Weekend Watchlist | Ghost Stories

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Shruti Talekar | Senior Staff Illustrator

By The Pitt News Staff

For the first October edition of Weekend Watchlist, we’ve got streaming recommendations that strive to tell one thing — a good ghost story.

Spirited Away (HBO Max) // Sarah Stager, Contributing Editor

The ghosts in “Spirited Away” aren’t your typical American sheet-over-head-with-eye-holes or transparent-once-alive-person ghosts. No, no — they’re much more varied and fascinating, spirits of all shapes and sizes, drawn from Japanese legends. The movie’s main character is a little (human) girl named Chihiro who stumbles upon what appears to be an abandoned amusement park with her parents. Soon enough, however, all sorts of spooky mischief ensues, and Chihiro discovers that she has entered some sort of spirit world. Separated from her parents, she is forced by the malevolent Yubaba to work in the spirits’ whimsical bathhouse, scrubbing tubs and cleaning the most putrid of clients. Though every element of this movie is stunning, from the gorgeous animation to the astonishing worldbuilding to the playful yet practical plot, what really brings “Spirited Away” to the level of an instant classic is the soundtrack. Joe Hisaishi outdoes himself, with warm, sweeping scores that have the strange effect of inducing nostalgia, even if you have never seen the film before. Elegantly combining all of these elements into a heartwarming whole, “Spirited Away” is a film so beautiful that it can — and will — make you cry with joy.

The Haunting of Hill House (Netflix) // Beatrice McDermott, Staff Writer

Inspired by Shirley Jackson’s groundbreaking novel, “The Haunting of Hill House” is a must-watch show for fans of both horror and psychological dramas. The plot centers on the dysfunctional Crain family and their morbid connection to the notoriously haunted Hill House, brilliantly subverting the tropes of a typical ghost story in 10 unnerving episodes.

The story starts off in 1992, when a horrific accident takes the life of Olivia Crain and forces her family to flee Hill House, the historic mansion they were hired to renovate. Twenty-six years later, the five Crain siblings — Steven, Shirley, Theodora, Luke and Nell — are still reckoning with the disturbing circumstances behind their mother’s death, and in some cases, being literally haunted by their past. Steven, a best-selling author of the paranormal, refuses to believe in ghosts. Shirley opens a funeral home and Theo pursues a career in social services, but their successful professional lives are tarnished by repressed memories. Meanwhile, a supernatural bond called “the twin thing” exacerbates the struggles of Nell and Luke. After an unexpected death reunites the family, the siblings are forced to reexamine what happened on the night their mother died.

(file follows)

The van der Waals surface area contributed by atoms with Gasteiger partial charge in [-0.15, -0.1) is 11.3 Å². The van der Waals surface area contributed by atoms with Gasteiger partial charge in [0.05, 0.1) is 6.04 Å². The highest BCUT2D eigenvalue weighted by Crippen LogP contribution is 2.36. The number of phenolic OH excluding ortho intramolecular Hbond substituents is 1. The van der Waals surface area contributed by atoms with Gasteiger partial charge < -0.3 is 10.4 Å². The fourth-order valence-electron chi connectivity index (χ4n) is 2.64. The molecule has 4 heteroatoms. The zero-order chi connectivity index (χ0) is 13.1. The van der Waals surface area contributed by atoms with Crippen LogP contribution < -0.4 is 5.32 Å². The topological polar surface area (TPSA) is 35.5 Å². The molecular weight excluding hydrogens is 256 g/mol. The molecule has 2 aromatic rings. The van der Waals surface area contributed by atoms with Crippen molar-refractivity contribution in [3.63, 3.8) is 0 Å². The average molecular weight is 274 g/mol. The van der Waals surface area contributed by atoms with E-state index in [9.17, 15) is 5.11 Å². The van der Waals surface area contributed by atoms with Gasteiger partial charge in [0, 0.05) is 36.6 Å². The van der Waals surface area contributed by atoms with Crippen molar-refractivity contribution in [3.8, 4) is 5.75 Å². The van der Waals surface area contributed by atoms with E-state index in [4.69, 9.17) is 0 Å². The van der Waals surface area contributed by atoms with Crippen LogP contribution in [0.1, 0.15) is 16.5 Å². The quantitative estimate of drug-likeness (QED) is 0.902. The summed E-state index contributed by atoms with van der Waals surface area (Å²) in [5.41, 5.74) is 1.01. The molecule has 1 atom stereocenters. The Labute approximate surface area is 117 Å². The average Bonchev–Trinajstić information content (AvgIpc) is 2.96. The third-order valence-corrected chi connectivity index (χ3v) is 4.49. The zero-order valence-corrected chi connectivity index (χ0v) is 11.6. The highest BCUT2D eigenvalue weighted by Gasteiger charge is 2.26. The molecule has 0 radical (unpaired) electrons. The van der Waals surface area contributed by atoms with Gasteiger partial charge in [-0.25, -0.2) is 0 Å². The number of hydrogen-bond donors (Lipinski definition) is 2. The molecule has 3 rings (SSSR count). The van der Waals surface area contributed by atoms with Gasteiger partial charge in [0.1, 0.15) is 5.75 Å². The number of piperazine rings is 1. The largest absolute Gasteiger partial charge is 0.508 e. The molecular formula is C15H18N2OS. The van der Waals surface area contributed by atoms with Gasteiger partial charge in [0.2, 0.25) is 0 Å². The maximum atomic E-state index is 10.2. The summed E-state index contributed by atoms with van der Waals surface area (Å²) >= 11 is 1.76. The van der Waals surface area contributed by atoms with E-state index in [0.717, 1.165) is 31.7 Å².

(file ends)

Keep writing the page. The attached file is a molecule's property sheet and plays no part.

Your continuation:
“The Haunting of Hill House” delivers its fair share of jump scares and spooky encounters, but the true heart of the show lives in its stupendous character development. This show proves that the scariest ghosts don’t have to live in a haunted house — they can also exist inside our minds. 

American Horror Story (Netflix) // Alexis Widenhouse, For The Pitt News

Although it may be old news to some, for those who have never had the chance to indulge in “American Horror Story” as a teen, this month of Halloween is the perfect time to do so! Set in contemporary times, season one, “Murder House,” follows the struggles experienced by the Harmon family through their shaky and confusing encounters with numerous ghosts living in their new house. Originally, the Harmons left their previous home in Boston after Vivian Harmon (Connie Britton) suffered a miscarriage, hoping a fresh move to Los Angeles would bring peace and relaxation. No spoilers — but peace never arrived for the Harmons. With strange obsessions about leather, secret getaways and demonic children, it’s clear that secrets are not held long within the walls of Murder House. Later, it’s discovered that all the ghosts died on the property, alluding to the mysterious and cryptic influence the house seems to hold on its residents. I mean, it is called Murder House for a reason. By the end of this season, you may find yourself thinking, “what on earth did I just watch?” But isn’t the confusion and horror you gain the real thrill of paranormal stories?

Survivor: Ghost Island (CBS All Access) // Megan Williams, Digital Manager

I know, I know — but hear me out. The 36th season of the much-loved CBS series, “Survivor: Ghost Island” is one of the best showings in recent years. In typical format, 20 castaways are divided evenly into two tribes. The tribes compete against each other in immunity challenges — all the while surviving on rice and beans at homemade campsites — and the losing team must go to tribal council and vote someone off. This season isn’t your standard Survivor fare, though, thanks to Ghost Island. This abandoned beach is “haunted” by mistakes made by past castaways — misplayed immunity idols, misunderstood clues and misused advantages. Those who are sent to Ghost Island, either by the winning tribe or by drawing rocks, compete in challenges to earn these past rewards. They can either correctly play idols, read clues, use advantages — or risk being voted out, and becoming a Survivor Ghost themselves. This season has one of the most exciting conclusions in all of Survivor history, and the contestants lean fully into the campy theme. For someone like me who hates jump scares and loves reality television, “Survivor: Ghost Island” is a perfect non-spooky ghost story.

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